Making Airbnb More Affordable: Lower Night Rates and Cleaning Fees
In an effort to counter its reputation as a pricier travel option since 2022, Airbnb has implemented various strategies. From highlighting more affordable Airbnb Rooms (individual rooms within hosts’ homes) to increasing its listing supply to potentially drive down prices, the platform has been active. However, Airbnb acknowledges that the benefits of these changes might become more evident next year.
Brian Chesky, shedding light on these efforts, mentioned, “Since introducing our total price display feature, 260,882 listings have either reduced or eliminated their cleaning fees. Currently, close to 3 million listings don’t charge a cleaning fee. While hotel prices have surged by 10% compared to last year, the average cost of a 1-bedroom Airbnb has decreased by 1%. We’re planning further updates this autumn to make Airbnb even more wallet-friendly.”
Cleaning fees have often been a point of debate on platforms like social media, with some Airbnb users lamenting the steep charges and, paradoxically, being given a list of tasks to complete before checking out. To address this and motivate hosts to minimize or forego cleaning fees, Airbnb now shows the all-inclusive price early in the booking process. While this is a significant move in the US, especially in light of the ongoing “war against junk fees,” it’s worth noting that Airbnb has been practicing this transparent pricing in Europe for years, adhering to European Union regulations promoting price clarity. Thus, this change might predominantly influence the US market.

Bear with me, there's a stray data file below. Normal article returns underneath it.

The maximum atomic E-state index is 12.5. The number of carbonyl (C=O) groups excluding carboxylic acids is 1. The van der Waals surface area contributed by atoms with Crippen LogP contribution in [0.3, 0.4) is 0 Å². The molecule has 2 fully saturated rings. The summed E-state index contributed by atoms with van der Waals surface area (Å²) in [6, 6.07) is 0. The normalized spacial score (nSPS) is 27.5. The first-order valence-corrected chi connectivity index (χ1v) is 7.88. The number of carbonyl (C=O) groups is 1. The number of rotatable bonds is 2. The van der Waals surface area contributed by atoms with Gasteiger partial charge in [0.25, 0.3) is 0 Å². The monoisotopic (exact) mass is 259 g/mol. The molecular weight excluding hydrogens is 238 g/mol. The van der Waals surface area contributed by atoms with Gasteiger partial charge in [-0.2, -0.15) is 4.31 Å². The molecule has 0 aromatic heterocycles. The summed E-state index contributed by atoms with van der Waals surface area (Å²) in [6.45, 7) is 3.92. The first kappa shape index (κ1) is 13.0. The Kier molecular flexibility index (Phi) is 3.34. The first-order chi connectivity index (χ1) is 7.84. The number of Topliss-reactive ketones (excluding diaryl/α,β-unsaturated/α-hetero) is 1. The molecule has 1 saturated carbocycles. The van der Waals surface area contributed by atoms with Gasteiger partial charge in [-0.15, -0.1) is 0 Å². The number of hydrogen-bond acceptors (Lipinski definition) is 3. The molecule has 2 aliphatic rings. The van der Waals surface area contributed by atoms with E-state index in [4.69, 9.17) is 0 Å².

When it comes to the 1% drop in the average price for 1-bedroom Airbnb homes, especially against a backdrop of a 10% rise in hotel prices, the specifics are a bit nebulous. Airbnb hasn’t clarified which regions this data pertains to. Is it exclusive to the US market? In certain areas, an oversupply of listings coupled with fluctuating demand might have contributed to the drop in prices. Moreover, it’s essential to understand that 1-bedroom Airbnb homes are in direct competition with hotels. In contrast, larger listings, like a 4-bedroom house, face significantly less pricing competition from the traditional hotel industry.
Improved Customer Support
Brian Chesky acknowledged user feedback regarding calling Airbnb, where long wait times were common and callers often had to explain their issues to multiple representatives. He stated that currently, 94% of calls are answered within two minutes. Starting from November, Airbnb aims to connect callers directly to agents specialized in addressing their specific concerns, ensuring faster resolution.